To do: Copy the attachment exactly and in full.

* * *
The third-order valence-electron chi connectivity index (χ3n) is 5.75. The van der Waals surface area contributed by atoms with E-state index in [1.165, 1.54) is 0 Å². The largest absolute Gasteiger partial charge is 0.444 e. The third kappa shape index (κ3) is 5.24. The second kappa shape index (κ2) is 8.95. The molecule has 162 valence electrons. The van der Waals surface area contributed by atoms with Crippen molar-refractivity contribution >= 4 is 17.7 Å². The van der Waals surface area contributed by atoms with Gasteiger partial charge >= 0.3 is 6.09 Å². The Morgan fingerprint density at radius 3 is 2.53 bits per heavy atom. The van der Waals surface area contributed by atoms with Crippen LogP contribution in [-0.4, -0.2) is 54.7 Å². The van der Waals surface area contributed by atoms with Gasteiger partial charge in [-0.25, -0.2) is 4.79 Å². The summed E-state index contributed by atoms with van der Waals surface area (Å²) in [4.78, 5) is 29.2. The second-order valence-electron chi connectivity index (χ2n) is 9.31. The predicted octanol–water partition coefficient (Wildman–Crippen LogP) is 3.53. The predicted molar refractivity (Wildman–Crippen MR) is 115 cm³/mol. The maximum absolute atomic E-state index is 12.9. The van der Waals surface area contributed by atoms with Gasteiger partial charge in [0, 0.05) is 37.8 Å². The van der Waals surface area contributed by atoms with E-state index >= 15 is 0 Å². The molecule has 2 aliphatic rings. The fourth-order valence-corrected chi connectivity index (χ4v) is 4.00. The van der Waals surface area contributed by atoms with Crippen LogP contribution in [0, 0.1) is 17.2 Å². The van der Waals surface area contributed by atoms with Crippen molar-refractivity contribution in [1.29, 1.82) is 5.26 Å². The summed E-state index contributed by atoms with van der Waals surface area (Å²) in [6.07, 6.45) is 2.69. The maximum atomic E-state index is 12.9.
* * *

The third-order valence-electron chi connectivity index (χ3n) is 5.75. The van der Waals surface area contributed by atoms with E-state index in [1.165, 1.54) is 0 Å². The largest absolute Gasteiger partial charge is 0.444 e. The third kappa shape index (κ3) is 5.24. The second kappa shape index (κ2) is 8.95. The molecule has 162 valence electrons. The van der Waals surface area contributed by atoms with Crippen molar-refractivity contribution >= 4 is 17.7 Å². The van der Waals surface area contributed by atoms with Gasteiger partial charge >= 0.3 is 6.09 Å². The Morgan fingerprint density at radius 3 is 2.53 bits per heavy atom. The van der Waals surface area contributed by atoms with Crippen LogP contribution in [-0.4, -0.2) is 54.7 Å². The van der Waals surface area contributed by atoms with Gasteiger partial charge in [-0.25, -0.2) is 4.79 Å². The summed E-state index contributed by atoms with van der Waals surface area (Å²) in [4.78, 5) is 29.2. The second-order valence-electron chi connectivity index (χ2n) is 9.31. The predicted octanol–water partition coefficient (Wildman–Crippen LogP) is 3.53. The predicted molar refractivity (Wildman–Crippen MR) is 115 cm³/mol. The maximum absolute atomic E-state index is 12.9. The van der Waals surface area contributed by atoms with Gasteiger partial charge in [0, 0.05) is 37.8 Å². The van der Waals surface area contributed by atoms with E-state index >= 15 is 0 Å². The molecule has 2 aliphatic rings. The fourth-order valence-corrected chi connectivity index (χ4v) is 4.00. The van der Waals surface area contributed by atoms with Crippen LogP contribution in [0, 0.1) is 17.2 Å². The van der Waals surface area contributed by atoms with Crippen molar-refractivity contribution in [1.29, 1.82) is 5.26 Å². The summed E-state index contributed by atoms with van der Waals surface area (Å²) in [6.07, 6.45) is 2.69. The maximum atomic E-state index is 12.9.